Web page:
I know a lot of Polytheists would agree with this and point to this as evidence of Neo-Paganism’s failure to escape the orbit of Christianity. But I’m not convinced that Polytheism is any different. While Polytheists look at Neo-Paganism and see similarities to monotheistic Christianity, because of the former’s embrace of monism, so do Neo-Pagans look at Polytheism and see similarities to monotheistic Christianity, because of the former’s embrace of theism. The literalism, emphasis on orthodoxy, and belief in personal deities which characterizes some forms of Polytheism too closely resembles Christianity in the minds of some Neo-Pagans. It all depends on what bothers you most about monotheism: the mono- or the -theism. If it’s the former, you’re probably a Polytheist. If it’s the latter, you’re more likely a Neo-Pagan.I remember, some years ago, hesitantly raising the subject with a Polytheist acquaintance of what I perceived as Polytheism’s resemblance to evangelical Christianity, only to be surprised by the person’s unabashed agreement. “Why would anyone admit to that?” I wondered to myself. Only now do I realize that while both Polytheists and Neo-Pagans want to distance themselves from Christianity, we have different reasons for doing so. If the relationship Polytheists have with their gods resembles the relationship of some evangelicals Christians to Jesus, that’s not necessarily something they are embarrassed about. Similarly, if Neo-Pagan theology tends toward a monism that resembles some forms of Christian theology, that’s not something that necessarily bothers them either.
The truth is that both Neo-Pagans and Polytheists are probably more “Christian” than we’d like to admit — whether we are embracing it or rebelling against it, we are all products of our environment — and that environment is thoroughly Christianized. This is true on an individual level for many of us who left behind Christianity as our religion-of-origin, but it’s also on a collective level. As Linda Woodhead has argued (as reported in Jone Salomonsen’s Enchanted Feminism: The Reclaiming Witches of San Francisco), “the ‘new spirituality’ that today flourishes in contemporary western societies [which includes both Neo-Paganism and Polytheism] … is deeply rooted in European Protestantism and has arisen as a response to an increasing dissatisfaction with Christianity …”
At the same time, while both Neo-Paganism and Polytheism are influenced by the Christian milieu out of which they arise, neither can fairly be called “Christian”. Seriously, would any actual Christian recognize either Neo-Pagan or Polytheist religion as their own? I doubt it. There’s probably not a Christian denomination in the world that would be willing to claim any of us. So what are we doing calling each other “Christian”?
What’s happening, I think, is that both Neo-Paganism and Polytheism are reactions to Christianity, but they are reactions in different directions. Neo-Paganism is a reaction to Christianity’s transcendental theism, hierarchical metaphysics, dogmatism, textual literalism, patriarchalism, and guilt culture — all interrelated issues. Polytheism is a reaction to Christianity’s monism and all that it implies — theologically, anthropologically, historically, politically, sexually, etc. And when Neo-Pagans and Polytheists look back at each other along our different trajectories, it is difficult to appreciate how the other has diverged from Christianity. Consider the diagram below:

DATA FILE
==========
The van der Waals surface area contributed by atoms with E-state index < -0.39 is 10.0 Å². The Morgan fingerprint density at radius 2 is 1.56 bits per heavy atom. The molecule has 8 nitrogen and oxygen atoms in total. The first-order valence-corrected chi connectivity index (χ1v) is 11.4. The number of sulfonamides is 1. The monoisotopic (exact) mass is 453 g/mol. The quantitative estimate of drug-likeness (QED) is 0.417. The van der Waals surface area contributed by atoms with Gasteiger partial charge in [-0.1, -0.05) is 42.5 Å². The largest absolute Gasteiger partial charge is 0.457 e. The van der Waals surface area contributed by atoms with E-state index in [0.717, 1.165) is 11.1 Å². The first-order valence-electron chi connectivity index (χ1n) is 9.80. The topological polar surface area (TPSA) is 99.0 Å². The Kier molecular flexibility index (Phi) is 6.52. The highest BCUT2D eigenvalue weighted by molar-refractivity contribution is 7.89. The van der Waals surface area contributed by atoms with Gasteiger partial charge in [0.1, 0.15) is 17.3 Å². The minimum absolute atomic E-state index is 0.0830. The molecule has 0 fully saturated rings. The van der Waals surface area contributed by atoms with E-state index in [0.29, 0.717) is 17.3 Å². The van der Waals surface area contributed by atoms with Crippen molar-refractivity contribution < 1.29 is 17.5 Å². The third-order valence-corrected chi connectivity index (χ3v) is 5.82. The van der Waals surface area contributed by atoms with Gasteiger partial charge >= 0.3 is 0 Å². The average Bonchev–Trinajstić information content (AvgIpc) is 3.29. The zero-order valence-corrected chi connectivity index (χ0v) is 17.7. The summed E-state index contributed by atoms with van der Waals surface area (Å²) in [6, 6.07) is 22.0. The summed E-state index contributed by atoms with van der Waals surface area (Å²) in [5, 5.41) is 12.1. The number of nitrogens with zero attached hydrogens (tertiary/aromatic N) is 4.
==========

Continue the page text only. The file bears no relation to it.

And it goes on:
Both Polytheism and Neo-Paganism are, in a sense, post-Christian. But when we look at one another, all we tend to see is the Christianity we are reacting against. Christianity looms so large in our collective consciousness, it is hard to see anything else.
So, what does all of this mean? Well, for one thing, I think Neo-Pagans and Polytheists need to stop comparing one another to Christianity. It’s just not helpful. It raises everyone’s defenses and is not conducive to genuine communication.
For another, we need to recognize that these two groups — Neo-Pagans and Polytheists — have fundamentally different issues. For many Polytheists, monism is a big problem. While for many Neo-Pagans, literalistic theism or an emphasis on belief are what they find most problematic. Polytheism and Neo-Paganism don’t just represent different answers to the same question, they represent different answers to different questions. I think much of the conflict between our two communities might arise from the failure to appreciate that each group is trying to be the answer to a different question.
And to the extent that we are asking different questions, not just offering different answers, I think it is fair to say that Neo-Paganism and Polytheism are different religions, not just different sects or “paths” within the same religion. This is often obscured by the fact that both groups share an interest in ancient pagan religions (albeit for different reasons) and people in both groups lay claim to the word “Pagan” (albeit for different reasons). I wonder how many Neo-Pagan/Polytheist arguments might be avoided if we realized that Neo-Paganism has about as much in common with Polytheism as either of them have in common with Christianity.
In many ways, we are living in a Kafkaesque world, where formulating the right question has become more difficult than finding an answer. As the authors of “Moral Responsibility in the Age of Bureaucracy” write, “The comprehension that we stand at a moral crossroads is not given, but acquired through considerable effort, courage, and even luck. Obtaining that knowledge is a moral challenge coequal to, or perhaps greater than, the challenge of responding to it.” It’s become platitudinous to say that none of us have all the answers. But it is equally true that none of us have all the questions. If we can’t appreciate one another’s answers, perhaps we should begin by trying to appreciate each other’s questions.